By now, you may have read that the nation's largest beverage companies will stop selling to public schools by the end of the decade. Elementary and middle schools will only get water, unsweetened juice and low-fat milk, and high schools can also sell diet soda, diet/unsweetened tea, flavored water and low-calorie sports drinks. The stated reason for the agreement is the effort to combat childhood obesity. But will it work?
I don't really have a proverbial dog in this fight; I haven't bought a soda in school in years, except by accident (i.e. if I put my money in the machine for a water, but water was sold out and it wouldn't give me my change back); if I have a soft drink at all, it's usually a Dublin at home or a rare DP at lunch. This new policy might actually benefit me if it means that more machines will be turned on during the school day; in middle schools, as it stands now, I have to hope that one of the water/juice machines is there, or I can't even buy water out of a "mixed" machine before two o'clock in the afternoon.
But my question is, will simply cutting off access to the product actually keep kids from being overweight? This seems a lot like the mentality of blaming McDonald's for the same problem. Perhaps it might be even more beneficial to ensure that students have P.E. class or recess more often during the day (I've heard that funding shortfalls have cut this down to two or three days a week in some areas). It seems easy to make a sixteen-ounce scapegoat out of what comes out of a machine rather than putting the onus on parents and schools to ensure that kids are getting enough physical activity during the day.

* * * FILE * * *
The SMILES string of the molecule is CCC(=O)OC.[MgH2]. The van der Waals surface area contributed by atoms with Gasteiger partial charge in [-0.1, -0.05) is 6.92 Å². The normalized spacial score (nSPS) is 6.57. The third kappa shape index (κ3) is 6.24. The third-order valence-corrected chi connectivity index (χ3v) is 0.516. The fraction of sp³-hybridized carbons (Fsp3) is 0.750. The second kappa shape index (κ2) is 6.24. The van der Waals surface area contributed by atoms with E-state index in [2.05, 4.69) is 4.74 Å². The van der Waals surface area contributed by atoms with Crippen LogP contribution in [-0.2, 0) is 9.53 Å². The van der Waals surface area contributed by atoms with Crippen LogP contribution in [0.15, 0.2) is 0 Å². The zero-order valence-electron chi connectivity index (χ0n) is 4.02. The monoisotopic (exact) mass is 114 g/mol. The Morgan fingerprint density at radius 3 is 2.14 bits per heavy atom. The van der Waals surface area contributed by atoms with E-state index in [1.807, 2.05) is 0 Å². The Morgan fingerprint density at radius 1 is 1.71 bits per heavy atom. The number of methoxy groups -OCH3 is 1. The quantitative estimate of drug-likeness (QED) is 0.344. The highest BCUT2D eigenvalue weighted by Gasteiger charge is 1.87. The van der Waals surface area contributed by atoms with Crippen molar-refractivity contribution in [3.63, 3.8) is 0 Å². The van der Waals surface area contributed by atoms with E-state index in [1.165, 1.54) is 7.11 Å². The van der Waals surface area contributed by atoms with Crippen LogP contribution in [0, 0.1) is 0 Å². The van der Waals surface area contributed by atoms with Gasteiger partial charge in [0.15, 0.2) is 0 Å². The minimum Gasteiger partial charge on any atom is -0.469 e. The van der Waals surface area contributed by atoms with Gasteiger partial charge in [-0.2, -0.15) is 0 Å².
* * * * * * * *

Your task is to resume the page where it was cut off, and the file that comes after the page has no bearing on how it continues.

And here's an interesting side topic: Let's assume the kids do switch from sodas to juice or water (I'm assuming that the diet sodas won't be so popular, because, well, eww...not to mention that a lot of people, myself included, can't process NutraSweet). Will the lack of caffeine and sugar suddenly cause them to fall asleep in class more often? I see the potential for a big Starbucks market here...
The neighbor has an unsightly weed problem: The owner of a house in Connecticut has agreed to remove the cannabis leaves painted on the side of the house after multiple complaints from neighbors. (Incidentally, he also got busted for growing the stuff in his house, which, coincidentally, is on High Street. Heh.)